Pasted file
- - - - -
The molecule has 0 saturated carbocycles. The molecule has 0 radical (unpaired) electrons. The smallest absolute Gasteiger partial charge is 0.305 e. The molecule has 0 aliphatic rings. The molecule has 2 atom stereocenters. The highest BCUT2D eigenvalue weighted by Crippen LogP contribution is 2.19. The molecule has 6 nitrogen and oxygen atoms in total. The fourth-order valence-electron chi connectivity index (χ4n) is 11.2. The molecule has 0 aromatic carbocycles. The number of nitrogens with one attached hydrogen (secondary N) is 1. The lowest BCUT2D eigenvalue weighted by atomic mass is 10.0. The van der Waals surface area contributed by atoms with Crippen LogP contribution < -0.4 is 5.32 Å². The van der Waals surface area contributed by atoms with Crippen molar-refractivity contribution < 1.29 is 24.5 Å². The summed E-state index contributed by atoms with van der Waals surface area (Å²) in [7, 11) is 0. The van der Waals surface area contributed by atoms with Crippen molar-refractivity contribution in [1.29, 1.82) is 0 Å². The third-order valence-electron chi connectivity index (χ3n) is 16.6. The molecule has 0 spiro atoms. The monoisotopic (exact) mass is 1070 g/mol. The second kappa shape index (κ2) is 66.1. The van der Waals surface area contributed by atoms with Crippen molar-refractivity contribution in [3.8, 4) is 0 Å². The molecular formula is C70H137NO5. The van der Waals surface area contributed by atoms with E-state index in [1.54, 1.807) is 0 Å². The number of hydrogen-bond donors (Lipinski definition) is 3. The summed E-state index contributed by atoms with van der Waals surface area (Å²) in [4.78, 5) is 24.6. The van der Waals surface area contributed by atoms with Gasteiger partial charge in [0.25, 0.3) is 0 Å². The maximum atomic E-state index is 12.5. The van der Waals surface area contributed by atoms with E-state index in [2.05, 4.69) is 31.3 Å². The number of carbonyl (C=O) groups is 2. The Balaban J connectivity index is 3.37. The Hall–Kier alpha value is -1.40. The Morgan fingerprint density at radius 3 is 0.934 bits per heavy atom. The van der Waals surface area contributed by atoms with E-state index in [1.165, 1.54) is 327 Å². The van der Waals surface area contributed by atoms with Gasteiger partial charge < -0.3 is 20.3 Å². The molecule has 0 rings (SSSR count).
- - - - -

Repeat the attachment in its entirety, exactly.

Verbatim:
The molecule has 0 saturated carbocycles. The molecule has 0 radical (unpaired) electrons. The smallest absolute Gasteiger partial charge is 0.305 e. The molecule has 0 aliphatic rings. The molecule has 2 atom stereocenters. The highest BCUT2D eigenvalue weighted by Crippen LogP contribution is 2.19. The molecule has 6 nitrogen and oxygen atoms in total. The fourth-order valence-electron chi connectivity index (χ4n) is 11.2. The molecule has 0 aromatic carbocycles. The number of nitrogens with one attached hydrogen (secondary N) is 1. The lowest BCUT2D eigenvalue weighted by atomic mass is 10.0. The van der Waals surface area contributed by atoms with Crippen LogP contribution < -0.4 is 5.32 Å². The van der Waals surface area contributed by atoms with Crippen molar-refractivity contribution < 1.29 is 24.5 Å². The summed E-state index contributed by atoms with van der Waals surface area (Å²) in [7, 11) is 0. The van der Waals surface area contributed by atoms with Crippen molar-refractivity contribution in [1.29, 1.82) is 0 Å². The third-order valence-electron chi connectivity index (χ3n) is 16.6. The molecule has 0 spiro atoms. The monoisotopic (exact) mass is 1070 g/mol. The second kappa shape index (κ2) is 66.1. The van der Waals surface area contributed by atoms with Crippen molar-refractivity contribution in [3.8, 4) is 0 Å². The molecular formula is C70H137NO5. The van der Waals surface area contributed by atoms with E-state index in [1.54, 1.807) is 0 Å². The number of hydrogen-bond donors (Lipinski definition) is 3. The summed E-state index contributed by atoms with van der Waals surface area (Å²) in [4.78, 5) is 24.6. The van der Waals surface area contributed by atoms with Gasteiger partial charge in [0.25, 0.3) is 0 Å². The maximum atomic E-state index is 12.5. The van der Waals surface area contributed by atoms with E-state index in [2.05, 4.69) is 31.3 Å². The number of carbonyl (C=O) groups is 2. The Balaban J connectivity index is 3.37. The Hall–Kier alpha value is -1.40. The Morgan fingerprint density at radius 3 is 0.934 bits per heavy atom. The van der Waals surface area contributed by atoms with E-state index in [1.165, 1.54) is 327 Å². The van der Waals surface area contributed by atoms with Gasteiger partial charge < -0.3 is 20.3 Å². The molecule has 0 rings (SSSR count).